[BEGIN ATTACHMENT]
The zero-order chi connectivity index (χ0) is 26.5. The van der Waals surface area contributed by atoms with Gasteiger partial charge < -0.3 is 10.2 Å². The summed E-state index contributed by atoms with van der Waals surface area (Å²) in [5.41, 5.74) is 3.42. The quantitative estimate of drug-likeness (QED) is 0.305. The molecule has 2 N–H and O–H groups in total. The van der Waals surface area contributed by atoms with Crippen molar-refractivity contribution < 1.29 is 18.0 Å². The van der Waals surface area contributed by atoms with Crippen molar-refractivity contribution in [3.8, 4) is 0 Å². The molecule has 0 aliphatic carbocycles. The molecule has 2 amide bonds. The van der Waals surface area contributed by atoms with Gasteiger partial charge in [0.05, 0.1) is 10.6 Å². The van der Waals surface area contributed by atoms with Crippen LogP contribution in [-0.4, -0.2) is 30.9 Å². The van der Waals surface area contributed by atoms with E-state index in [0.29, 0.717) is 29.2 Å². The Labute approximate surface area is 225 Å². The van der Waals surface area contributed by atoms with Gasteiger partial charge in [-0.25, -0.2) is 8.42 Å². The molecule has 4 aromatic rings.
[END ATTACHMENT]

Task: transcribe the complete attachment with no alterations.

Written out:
The zero-order chi connectivity index (χ0) is 26.5. The van der Waals surface area contributed by atoms with Gasteiger partial charge < -0.3 is 10.2 Å². The summed E-state index contributed by atoms with van der Waals surface area (Å²) in [5.41, 5.74) is 3.42. The quantitative estimate of drug-likeness (QED) is 0.305. The molecule has 2 N–H and O–H groups in total. The van der Waals surface area contributed by atoms with Crippen molar-refractivity contribution < 1.29 is 18.0 Å². The van der Waals surface area contributed by atoms with Crippen molar-refractivity contribution in [3.8, 4) is 0 Å². The molecule has 0 aliphatic carbocycles. The molecule has 2 amide bonds. The van der Waals surface area contributed by atoms with Gasteiger partial charge in [0.05, 0.1) is 10.6 Å². The van der Waals surface area contributed by atoms with Crippen LogP contribution in [-0.4, -0.2) is 30.9 Å². The van der Waals surface area contributed by atoms with E-state index in [0.29, 0.717) is 29.2 Å². The Labute approximate surface area is 225 Å². The van der Waals surface area contributed by atoms with Gasteiger partial charge in [-0.25, -0.2) is 8.42 Å². The molecule has 4 aromatic rings.